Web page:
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Slow Cooker Carrot Halwa Cake

halwa cake

 

Slow Cooked finally hit the shelves this week and what could be a better way to celebrate than a cake? (Clue: it has a cork you can pop, but I digress.) And what could be better than a cake you weren’t expecting? Surprise cake is, of course, always the best.

After months of feeling like I couldn’t really talk slow cooker stuff on the blog or Twitter so you didn’t feel that all the best stuff in Slow Cooked had been given away before you got your copy, publication has released my inner slow cooker mojo again. I’ve felt hugely inspired to cook again in the slow cooker and I’ve been keen to try new techniques again.

I happened to see Imran from Elephant in Brixton Village during the week as we promote the Brixton Blog crowdfunder and since it was the first really cold day in there of the autumn/winter, he had made some fantastic warming semolina in the tradition of very sweet comfort dishes from Pakistan and India and it got me thinking how much I love those milky desserts from the subcontinent.

I have a particular love for gajar ka halwa or carrot pudding which is made from slow cooking carrots and milk into a soft sticky super charged version of condensed milk sprinkled with pistachios to serve. I’ve had a notion to make it in the slow cooker for ages and wouldn’t you know it, I had a whole bag of carrots needing used up.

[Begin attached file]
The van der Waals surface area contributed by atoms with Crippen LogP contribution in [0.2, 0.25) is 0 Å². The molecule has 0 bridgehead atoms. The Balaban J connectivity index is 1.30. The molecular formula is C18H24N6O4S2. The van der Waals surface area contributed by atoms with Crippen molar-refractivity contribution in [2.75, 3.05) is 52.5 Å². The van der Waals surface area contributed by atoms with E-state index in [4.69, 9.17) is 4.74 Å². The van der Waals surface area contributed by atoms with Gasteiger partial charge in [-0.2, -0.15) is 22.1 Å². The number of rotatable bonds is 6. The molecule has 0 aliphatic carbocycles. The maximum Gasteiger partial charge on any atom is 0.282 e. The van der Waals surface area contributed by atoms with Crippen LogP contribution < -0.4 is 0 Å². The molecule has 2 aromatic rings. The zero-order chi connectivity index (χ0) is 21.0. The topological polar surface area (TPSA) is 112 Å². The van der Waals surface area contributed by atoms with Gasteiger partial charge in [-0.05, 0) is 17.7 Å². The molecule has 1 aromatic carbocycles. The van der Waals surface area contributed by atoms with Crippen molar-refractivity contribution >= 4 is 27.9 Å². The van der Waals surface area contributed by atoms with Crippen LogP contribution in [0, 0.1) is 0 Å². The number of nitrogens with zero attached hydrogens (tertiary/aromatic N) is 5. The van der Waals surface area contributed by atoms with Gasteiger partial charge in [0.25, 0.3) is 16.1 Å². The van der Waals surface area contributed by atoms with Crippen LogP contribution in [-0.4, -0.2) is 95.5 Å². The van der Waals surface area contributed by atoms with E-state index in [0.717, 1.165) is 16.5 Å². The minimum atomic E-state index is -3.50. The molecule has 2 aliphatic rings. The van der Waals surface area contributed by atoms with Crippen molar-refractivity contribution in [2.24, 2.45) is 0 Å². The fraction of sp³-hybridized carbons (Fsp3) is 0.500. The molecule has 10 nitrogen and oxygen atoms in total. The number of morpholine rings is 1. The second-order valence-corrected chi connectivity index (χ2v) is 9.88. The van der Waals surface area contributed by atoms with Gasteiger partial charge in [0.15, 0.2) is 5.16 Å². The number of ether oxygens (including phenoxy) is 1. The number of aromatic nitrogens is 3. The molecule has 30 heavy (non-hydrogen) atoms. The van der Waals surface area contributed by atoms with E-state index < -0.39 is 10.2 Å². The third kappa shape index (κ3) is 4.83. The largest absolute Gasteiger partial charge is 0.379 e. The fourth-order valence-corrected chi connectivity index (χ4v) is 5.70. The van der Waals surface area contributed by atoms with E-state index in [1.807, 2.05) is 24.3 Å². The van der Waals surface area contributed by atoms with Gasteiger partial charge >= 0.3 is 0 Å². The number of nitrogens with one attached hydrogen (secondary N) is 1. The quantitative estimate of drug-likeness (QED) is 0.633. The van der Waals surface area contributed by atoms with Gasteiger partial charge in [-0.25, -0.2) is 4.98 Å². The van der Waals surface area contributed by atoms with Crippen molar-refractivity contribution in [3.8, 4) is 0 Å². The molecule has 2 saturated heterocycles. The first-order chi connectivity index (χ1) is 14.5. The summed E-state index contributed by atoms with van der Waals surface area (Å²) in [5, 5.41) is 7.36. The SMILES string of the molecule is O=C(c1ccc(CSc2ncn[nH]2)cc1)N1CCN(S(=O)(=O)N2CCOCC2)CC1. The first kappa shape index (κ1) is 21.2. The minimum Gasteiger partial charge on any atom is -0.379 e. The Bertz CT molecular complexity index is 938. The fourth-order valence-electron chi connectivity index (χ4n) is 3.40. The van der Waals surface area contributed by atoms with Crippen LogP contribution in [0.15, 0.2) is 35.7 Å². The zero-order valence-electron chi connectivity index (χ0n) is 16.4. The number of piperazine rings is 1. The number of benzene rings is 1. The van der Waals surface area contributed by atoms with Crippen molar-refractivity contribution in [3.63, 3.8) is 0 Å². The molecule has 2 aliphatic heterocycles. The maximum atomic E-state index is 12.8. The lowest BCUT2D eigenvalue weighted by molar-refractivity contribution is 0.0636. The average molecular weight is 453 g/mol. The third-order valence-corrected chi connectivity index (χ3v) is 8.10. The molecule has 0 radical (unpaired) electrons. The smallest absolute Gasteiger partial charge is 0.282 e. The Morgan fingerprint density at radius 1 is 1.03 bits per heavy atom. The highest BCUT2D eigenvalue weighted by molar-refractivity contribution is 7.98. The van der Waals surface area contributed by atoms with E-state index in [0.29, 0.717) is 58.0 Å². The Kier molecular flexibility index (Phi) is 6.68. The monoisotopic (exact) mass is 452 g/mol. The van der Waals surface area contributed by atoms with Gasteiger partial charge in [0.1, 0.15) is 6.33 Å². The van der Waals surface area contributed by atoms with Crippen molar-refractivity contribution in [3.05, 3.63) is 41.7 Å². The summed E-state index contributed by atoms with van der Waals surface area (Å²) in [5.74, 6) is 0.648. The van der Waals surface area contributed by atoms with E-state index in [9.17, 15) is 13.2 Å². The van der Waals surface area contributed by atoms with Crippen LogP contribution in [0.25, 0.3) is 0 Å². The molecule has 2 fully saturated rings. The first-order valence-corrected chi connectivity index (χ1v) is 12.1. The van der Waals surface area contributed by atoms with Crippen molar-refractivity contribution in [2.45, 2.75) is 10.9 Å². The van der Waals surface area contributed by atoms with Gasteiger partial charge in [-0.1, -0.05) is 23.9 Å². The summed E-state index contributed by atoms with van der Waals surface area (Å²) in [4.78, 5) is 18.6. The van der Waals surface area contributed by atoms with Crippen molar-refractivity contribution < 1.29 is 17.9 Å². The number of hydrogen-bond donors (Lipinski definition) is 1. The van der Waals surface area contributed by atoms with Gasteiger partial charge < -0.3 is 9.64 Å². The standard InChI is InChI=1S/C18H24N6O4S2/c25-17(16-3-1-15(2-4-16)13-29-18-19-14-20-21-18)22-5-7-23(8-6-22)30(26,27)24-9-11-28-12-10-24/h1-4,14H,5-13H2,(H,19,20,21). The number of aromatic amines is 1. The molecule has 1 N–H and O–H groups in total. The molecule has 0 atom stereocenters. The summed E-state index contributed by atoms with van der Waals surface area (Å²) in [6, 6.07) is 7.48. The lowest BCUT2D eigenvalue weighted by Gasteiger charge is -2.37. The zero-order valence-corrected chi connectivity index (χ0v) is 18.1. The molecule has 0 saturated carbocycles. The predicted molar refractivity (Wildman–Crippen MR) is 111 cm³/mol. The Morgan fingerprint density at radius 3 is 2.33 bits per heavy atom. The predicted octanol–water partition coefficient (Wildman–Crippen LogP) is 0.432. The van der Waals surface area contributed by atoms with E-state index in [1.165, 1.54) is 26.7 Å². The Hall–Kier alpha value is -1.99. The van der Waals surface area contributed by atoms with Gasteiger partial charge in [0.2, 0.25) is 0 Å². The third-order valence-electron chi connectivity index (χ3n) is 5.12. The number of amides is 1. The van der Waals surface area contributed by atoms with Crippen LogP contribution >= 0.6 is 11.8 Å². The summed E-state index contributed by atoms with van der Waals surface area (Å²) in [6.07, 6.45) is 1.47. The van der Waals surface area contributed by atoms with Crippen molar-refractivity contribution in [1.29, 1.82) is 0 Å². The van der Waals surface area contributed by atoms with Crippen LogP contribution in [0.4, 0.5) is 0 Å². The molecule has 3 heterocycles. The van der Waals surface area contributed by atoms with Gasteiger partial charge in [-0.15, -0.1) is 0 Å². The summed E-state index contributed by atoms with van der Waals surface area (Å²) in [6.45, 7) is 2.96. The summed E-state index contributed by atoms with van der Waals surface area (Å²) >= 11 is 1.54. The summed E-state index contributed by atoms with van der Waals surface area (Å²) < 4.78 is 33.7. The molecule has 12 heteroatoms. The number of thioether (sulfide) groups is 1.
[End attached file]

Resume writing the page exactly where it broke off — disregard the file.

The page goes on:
Unfortunately I didn’t have any of my usual storecupboard standby of evaporated milk and had to use whole milk instead which has a tendency to become a little bit grainy and burnt tasting in the slow cooker. I then compounded this by stupidly setting it to high rather than low and leaving it in about three hours longer than needed, ending up with curdled looking milk and halwa that wasn’t aesthetically pleasing enough to eat on its own this time. It worked perfectly next time though with the right milks. Evap and condensed milks are slow cooker saviours.